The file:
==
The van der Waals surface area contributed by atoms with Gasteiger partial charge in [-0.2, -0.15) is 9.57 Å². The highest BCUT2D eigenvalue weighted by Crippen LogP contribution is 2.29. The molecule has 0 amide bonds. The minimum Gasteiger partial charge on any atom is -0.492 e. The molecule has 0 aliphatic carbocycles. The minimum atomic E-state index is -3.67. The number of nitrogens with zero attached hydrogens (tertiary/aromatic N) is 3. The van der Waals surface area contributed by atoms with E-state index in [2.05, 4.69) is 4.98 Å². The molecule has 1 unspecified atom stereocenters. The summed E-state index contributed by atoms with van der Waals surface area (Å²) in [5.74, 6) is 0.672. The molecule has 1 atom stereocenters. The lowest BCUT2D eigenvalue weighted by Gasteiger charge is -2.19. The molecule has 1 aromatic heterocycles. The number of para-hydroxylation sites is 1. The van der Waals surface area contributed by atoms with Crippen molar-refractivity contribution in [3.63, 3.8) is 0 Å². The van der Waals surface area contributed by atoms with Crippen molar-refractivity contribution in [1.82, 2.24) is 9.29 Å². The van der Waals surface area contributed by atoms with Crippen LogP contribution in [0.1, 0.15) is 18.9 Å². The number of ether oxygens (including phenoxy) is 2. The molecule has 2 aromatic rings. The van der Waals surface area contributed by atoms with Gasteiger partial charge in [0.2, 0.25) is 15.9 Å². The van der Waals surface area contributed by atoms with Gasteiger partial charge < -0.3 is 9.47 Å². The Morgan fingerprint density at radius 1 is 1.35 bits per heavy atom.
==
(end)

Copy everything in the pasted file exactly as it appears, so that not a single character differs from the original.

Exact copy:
The van der Waals surface area contributed by atoms with Gasteiger partial charge in [-0.2, -0.15) is 9.57 Å². The highest BCUT2D eigenvalue weighted by Crippen LogP contribution is 2.29. The molecule has 0 amide bonds. The minimum Gasteiger partial charge on any atom is -0.492 e. The molecule has 0 aliphatic carbocycles. The minimum atomic E-state index is -3.67. The number of nitrogens with zero attached hydrogens (tertiary/aromatic N) is 3. The van der Waals surface area contributed by atoms with E-state index in [2.05, 4.69) is 4.98 Å². The molecule has 1 unspecified atom stereocenters. The summed E-state index contributed by atoms with van der Waals surface area (Å²) in [5.74, 6) is 0.672. The molecule has 1 atom stereocenters. The lowest BCUT2D eigenvalue weighted by Gasteiger charge is -2.19. The molecule has 1 aromatic heterocycles. The number of para-hydroxylation sites is 1. The van der Waals surface area contributed by atoms with Crippen molar-refractivity contribution in [3.63, 3.8) is 0 Å². The van der Waals surface area contributed by atoms with Crippen molar-refractivity contribution in [1.82, 2.24) is 9.29 Å². The van der Waals surface area contributed by atoms with Crippen LogP contribution in [0.1, 0.15) is 18.9 Å². The number of ether oxygens (including phenoxy) is 2. The molecule has 2 aromatic rings. The van der Waals surface area contributed by atoms with Gasteiger partial charge in [0.2, 0.25) is 15.9 Å². The van der Waals surface area contributed by atoms with Gasteiger partial charge < -0.3 is 9.47 Å². The Morgan fingerprint density at radius 1 is 1.35 bits per heavy atom.